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Abu Dhabi, UAEFriday 22 June 2018

London's Park Lane Hilton still sets the benchmark

From a business perspective it is unmatched for meeting and event facilities with a Grand Ballroom that can seat 1,250 guests

London Park Lane Hilton. Courtesy London Hilton on Park Lane
London Park Lane Hilton. Courtesy London Hilton on Park Lane

For breathtaking views over London’s Hyde Park, comparable with the Essex House in New York’s Central Park, it is hard to beat the famous Park Lane Hilton hotel, until recently the tallest hotel in the United Kingdom.

For business, its location puts you right in the heart of Mayfair.

The 453-room hotel opened in 1963 and became a flagship of the "swinging 60s" with members of The Beatles living as residents in the period. Today the original glamour has faded but the facility was always intended to also be an eminently practical business hotel, which it remains.

Indeed, it is probably unmatched for meeting and event facilities with a Grand Ballroom that can seat 1,250 guests; and a further two ballrooms seating 90 and 200 guests.

For press events and meetings there are a total of 11 rooms, all with natural light to accommodate between four and fifty participants, plus the 150-person Crystal Palace Suite. Room costs range from £500 (Dh2,424) for the smallest to £30,000 for the Grand Ballroom.

The best of the 56 suites are found on the 27th floor. Executive rooms also have access to club facilities with all-day beverages, continental breakfast and constantly changing snacks. This club was much improved on from my last visit more than five years ago.

We stayed in the Balmoral Suite with views over Hyde Park as not seen unless you are a pigeon. This suite is furnished in traditional style with the gold light switches and taps that used to be popular in luxury hotels in this era.

Tea and coffee facilities and a handy Corby trouser press for effortless creases are in addition to free 2.7 mbps WiFi. This suite comes in at £1,700 per night, while rooms start from £284 with the best rates only available from Hilton’s very slow website.

The large desk offers a choice of British or American plug-points but not continental. If you need business centre facilities then a key-accessed room with four workstations, Microsoft and Macs and laser printer, is available on the fourth floor.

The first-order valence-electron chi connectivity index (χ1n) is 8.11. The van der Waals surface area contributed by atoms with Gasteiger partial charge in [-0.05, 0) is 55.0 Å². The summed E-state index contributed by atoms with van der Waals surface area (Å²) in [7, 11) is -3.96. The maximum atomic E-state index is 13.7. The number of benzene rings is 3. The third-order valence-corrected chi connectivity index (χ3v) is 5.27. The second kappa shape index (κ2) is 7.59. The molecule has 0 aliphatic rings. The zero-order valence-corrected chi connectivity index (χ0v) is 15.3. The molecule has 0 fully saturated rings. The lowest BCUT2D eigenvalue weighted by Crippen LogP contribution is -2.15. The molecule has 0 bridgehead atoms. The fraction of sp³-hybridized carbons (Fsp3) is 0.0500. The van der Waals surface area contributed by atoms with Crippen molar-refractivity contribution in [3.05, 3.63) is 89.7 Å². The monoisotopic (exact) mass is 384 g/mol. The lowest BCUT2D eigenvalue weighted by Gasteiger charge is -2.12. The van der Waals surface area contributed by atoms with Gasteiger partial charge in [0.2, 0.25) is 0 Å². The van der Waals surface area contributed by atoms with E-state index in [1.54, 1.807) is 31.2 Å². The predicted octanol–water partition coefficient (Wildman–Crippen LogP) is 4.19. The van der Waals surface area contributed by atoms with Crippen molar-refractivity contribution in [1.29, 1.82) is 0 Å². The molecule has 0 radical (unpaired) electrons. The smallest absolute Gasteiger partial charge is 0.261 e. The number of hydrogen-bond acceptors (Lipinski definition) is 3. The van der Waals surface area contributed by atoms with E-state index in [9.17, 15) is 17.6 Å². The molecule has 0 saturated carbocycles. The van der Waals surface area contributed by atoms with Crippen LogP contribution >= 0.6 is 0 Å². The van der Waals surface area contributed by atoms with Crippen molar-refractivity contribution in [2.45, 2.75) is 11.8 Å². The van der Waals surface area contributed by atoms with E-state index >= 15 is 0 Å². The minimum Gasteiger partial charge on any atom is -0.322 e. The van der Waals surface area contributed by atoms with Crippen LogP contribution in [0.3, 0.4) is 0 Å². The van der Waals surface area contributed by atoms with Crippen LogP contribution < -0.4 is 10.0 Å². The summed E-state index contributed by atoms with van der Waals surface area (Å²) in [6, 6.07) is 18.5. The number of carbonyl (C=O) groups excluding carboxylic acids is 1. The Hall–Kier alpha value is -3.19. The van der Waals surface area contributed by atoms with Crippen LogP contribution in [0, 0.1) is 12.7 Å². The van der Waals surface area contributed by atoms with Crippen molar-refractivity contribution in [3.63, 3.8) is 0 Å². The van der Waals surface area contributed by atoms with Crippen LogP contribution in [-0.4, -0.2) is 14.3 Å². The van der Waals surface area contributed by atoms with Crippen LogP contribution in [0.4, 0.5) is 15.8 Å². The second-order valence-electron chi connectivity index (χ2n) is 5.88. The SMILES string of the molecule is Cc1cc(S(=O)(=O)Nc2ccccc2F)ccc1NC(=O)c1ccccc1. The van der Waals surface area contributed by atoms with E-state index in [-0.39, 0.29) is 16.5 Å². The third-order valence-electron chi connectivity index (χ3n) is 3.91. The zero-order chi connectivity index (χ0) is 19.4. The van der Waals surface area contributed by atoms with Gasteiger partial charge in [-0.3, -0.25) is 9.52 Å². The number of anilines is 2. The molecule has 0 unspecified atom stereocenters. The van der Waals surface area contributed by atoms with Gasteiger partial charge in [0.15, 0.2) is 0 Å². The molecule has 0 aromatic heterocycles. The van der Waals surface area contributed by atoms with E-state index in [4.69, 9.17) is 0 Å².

However, the place to really splash out and entertain your top clients is the Michelin-starred Galvin at Windows restaurant on the 28th floor. It has superb 360-degree views of London through its huge panoramic windows, particularly at sunset, fine traditional French cooking and high service standards to match.

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Room service has 21 dishes on its Middle East section alone with an Arabian Mixed Grill for £39; a coke is £5 and half a litre of water £6. Our suite’s dining table would be ideal for such private dining.

Cleaning and pressing a shirt costs £18 with a 24 hour minimum turnaround time.

About the only facility this hotel does not have is a swimming pool. There is a windowless 24/7 gym with four treadmills, two steppers and two bicycle machines, a three-treatment room spa offering massages from £80 and even a barber shop, and a shoe shine stand in the lobby.

The Hilton staff are helpful and efficient. A doorman kindly noticed that I’d left my umbrella in a black cab and prevented me losing another one. I noticed another guest being reunited with his hat.

But, being a Hilton, American service standards predominate and nobody rushes to take you bags away these days. I’ve got used to that and prefer to trundle my own suitcase to the room rather than wait for its arrival.

London is always full of Middle East visitors during the summer so I felt very much at home. The Hilton may not be the flashiest hotel in London these days but it has a certain charm and those views from the window are easily its unique selling point.